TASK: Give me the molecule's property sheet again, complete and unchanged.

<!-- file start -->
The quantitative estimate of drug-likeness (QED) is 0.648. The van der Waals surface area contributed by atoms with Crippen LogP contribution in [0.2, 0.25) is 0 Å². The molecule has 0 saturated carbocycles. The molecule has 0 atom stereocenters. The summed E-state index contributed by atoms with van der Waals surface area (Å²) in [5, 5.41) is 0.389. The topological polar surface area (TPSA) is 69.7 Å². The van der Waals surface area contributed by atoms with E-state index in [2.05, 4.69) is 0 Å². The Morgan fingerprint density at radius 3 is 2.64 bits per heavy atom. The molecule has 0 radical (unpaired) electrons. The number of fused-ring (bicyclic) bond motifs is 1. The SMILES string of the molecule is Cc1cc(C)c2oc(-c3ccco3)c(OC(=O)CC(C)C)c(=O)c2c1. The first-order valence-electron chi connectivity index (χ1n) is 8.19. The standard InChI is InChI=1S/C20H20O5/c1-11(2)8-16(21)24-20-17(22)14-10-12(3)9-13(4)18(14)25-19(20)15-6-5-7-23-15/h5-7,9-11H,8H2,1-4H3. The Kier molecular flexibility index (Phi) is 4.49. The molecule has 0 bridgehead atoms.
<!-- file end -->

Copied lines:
The quantitative estimate of drug-likeness (QED) is 0.648. The van der Waals surface area contributed by atoms with Crippen LogP contribution in [0.2, 0.25) is 0 Å². The molecule has 0 saturated carbocycles. The molecule has 0 atom stereocenters. The summed E-state index contributed by atoms with van der Waals surface area (Å²) in [5, 5.41) is 0.389. The topological polar surface area (TPSA) is 69.7 Å². The van der Waals surface area contributed by atoms with E-state index in [2.05, 4.69) is 0 Å². The Morgan fingerprint density at radius 3 is 2.64 bits per heavy atom. The molecule has 0 radical (unpaired) electrons. The number of fused-ring (bicyclic) bond motifs is 1. The SMILES string of the molecule is Cc1cc(C)c2oc(-c3ccco3)c(OC(=O)CC(C)C)c(=O)c2c1. The first-order valence-electron chi connectivity index (χ1n) is 8.19. The standard InChI is InChI=1S/C20H20O5/c1-11(2)8-16(21)24-20-17(22)14-10-12(3)9-13(4)18(14)25-19(20)15-6-5-7-23-15/h5-7,9-11H,8H2,1-4H3. The Kier molecular flexibility index (Phi) is 4.49. The molecule has 0 bridgehead atoms.